The immersion trip is generously supported financially and logistically by a British couple who are members of the UM Parents Council. Colin Potter is founder and partner of Global Legal Search, an executive search company established in 2002, and his wife, Clare E. Woodman, is global chief operating officer for Institutional Securities of Morgan Stanley. Their son, Thomas, is a rising junior at UM.

The couple, first-generation college graduates who came from humble beginnings, hope that the educational trip will include students who otherwise would not have the opportunity for such an experience, said Potter.

“Both my wife and I were fortunate to have had the opportunity to work in different countries during our careers,” said Potter. “We wanted to give some UM students, particularly first-generation college students, the opportunity to see a major international city like London and to meet people from a diverse range of global organizations. Hopefully the trip will inspire them to aim for the stars when it comes to their own career ambitions.”

While in London, the students will be able to explore career paths and opportunities in a global work environment and engage in interactive visits to employer sites, including Morgan Stanley’s London office, the London office of New York-based White & Case, an international law firm, as well as a London advertising agency and other major business organizations in a variety of sectors.

Students also will visit professional hubs such as the London Stock Exchange, attend receptions with UM alumni and other professionals living and working in London, enhance their career readiness by learning what they should do now to successfully transition into a global workforce after graduation, and discover what it’s really like to live and work abroad.

The Toppel Career Center launched the Career Crawl initiative in April 2016 with two domestic crawls, one in downtown Miami, which focused on nonprofits, and one in Washington, D.C., where students learned about government and public service.

The London Career Crawl is open to undergraduate students in any University of Miami school or college who will be sophomores or juniors at the time of the trip. There is no cost, though students are responsible for securing and purchasing the necessary documents to travel abroad, i.e. passport and/or visa.

Interested students must submit an online application by August 31, 2016. Students chosen to move forward in the selection process will give a brief presentation/interview on how they hope the experience will enhance their career readiness.

For more information and to apply, students should contact Hilary Kautter Allsopp at h.kautter@miami.edu.




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Research Finds Women Hold Extremist Groups Together

Special to UM News

A study reveals that although women remain under the radar in terrorist organizations, they hold the networks together

women_extremeCORAL GABLES, Fla. (July 5, 2016) – A team of researchers at the University of Miami who examined the role of women in extreme networks or organizations, such as terrorist groups, dispelled the common assumption that women are lured into these dangerous environments solely to offer support while men are recruited and tend to be the key players. Instead, the researchers found, women are better connected within the network, essentially becoming the glue holding the system together, fueling its vitality and survival.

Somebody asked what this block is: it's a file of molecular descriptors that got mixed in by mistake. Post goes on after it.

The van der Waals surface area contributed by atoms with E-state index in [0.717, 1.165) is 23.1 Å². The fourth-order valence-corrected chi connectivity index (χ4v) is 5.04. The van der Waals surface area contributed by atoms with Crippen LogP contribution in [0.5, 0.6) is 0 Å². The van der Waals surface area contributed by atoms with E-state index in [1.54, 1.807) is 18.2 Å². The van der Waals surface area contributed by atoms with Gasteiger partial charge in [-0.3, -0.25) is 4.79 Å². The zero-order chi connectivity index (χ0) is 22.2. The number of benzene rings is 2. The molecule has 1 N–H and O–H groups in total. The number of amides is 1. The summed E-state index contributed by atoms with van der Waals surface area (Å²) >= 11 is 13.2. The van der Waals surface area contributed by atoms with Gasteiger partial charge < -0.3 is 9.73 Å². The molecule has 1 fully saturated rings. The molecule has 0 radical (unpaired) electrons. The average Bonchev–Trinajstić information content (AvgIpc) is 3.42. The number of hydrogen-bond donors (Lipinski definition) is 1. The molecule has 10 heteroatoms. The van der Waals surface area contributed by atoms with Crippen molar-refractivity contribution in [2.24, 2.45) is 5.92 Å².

“The research examines the assumption that, as any kind of real-world situation becomes more dangerous and aggressive, men will dominate—and hence in any network operating under extreme conditions, it is the men that will hold things together,” said Neil Johnson, a physicist in the College of Arts and Sciences. “We had a feeling that the issue of women’s roles—and more generally the role of any numerical minority in human groups or populations that are under stress—is one of prime interest that has not been looked at in sufficient depth.”

For the study, titled “Women’s Connectivity in Extreme Networks,” researchers analyzed detailed data from two separate and extreme terrorist organizations: the Provisional Irish Republican Army, or PIRA, which operated entirely offline from 1970 to 1998, and the Islamic State, or ISIS, which is functioning in the current digital age.

“The PIRA network dataset isn’t only a network of ‘who knows who,’ but it gives the connections between individuals regarding participation in attacks, which require innovation and planning,” Johnson said. “At the same time, we started collecting information online about pro-ISIS supporters. Taking these two datasets together enabled us to do the study.”

For the study, which was published in the journal Science Advances, Johnson and his team monitored individuals on Vkontakte, a social media network based in Russia with more than 350 million users. Pro-ISIS groups normally last longer on Vkontakte than Facebook, which shuts down these groups. The researchers pinned down pro-ISIS followers by using specific social media hashtags displayed in open source information on the internet, and then tracking the groups they belonged to using a software system. On Vkontakte, the researchers uncovered 41,880 individuals in a two-month period, 24,883 of whom were men, and 16,931 women (66 declared no gender).

For the offline portion of the study, the team used a detailed PIRA database, which was easier to assess as the data was previously collected and built as a manual social network listing members, their actions, and demographic information. Of the 1,382 total number of registered PIRA members listed, 1,312 were men and 70 women.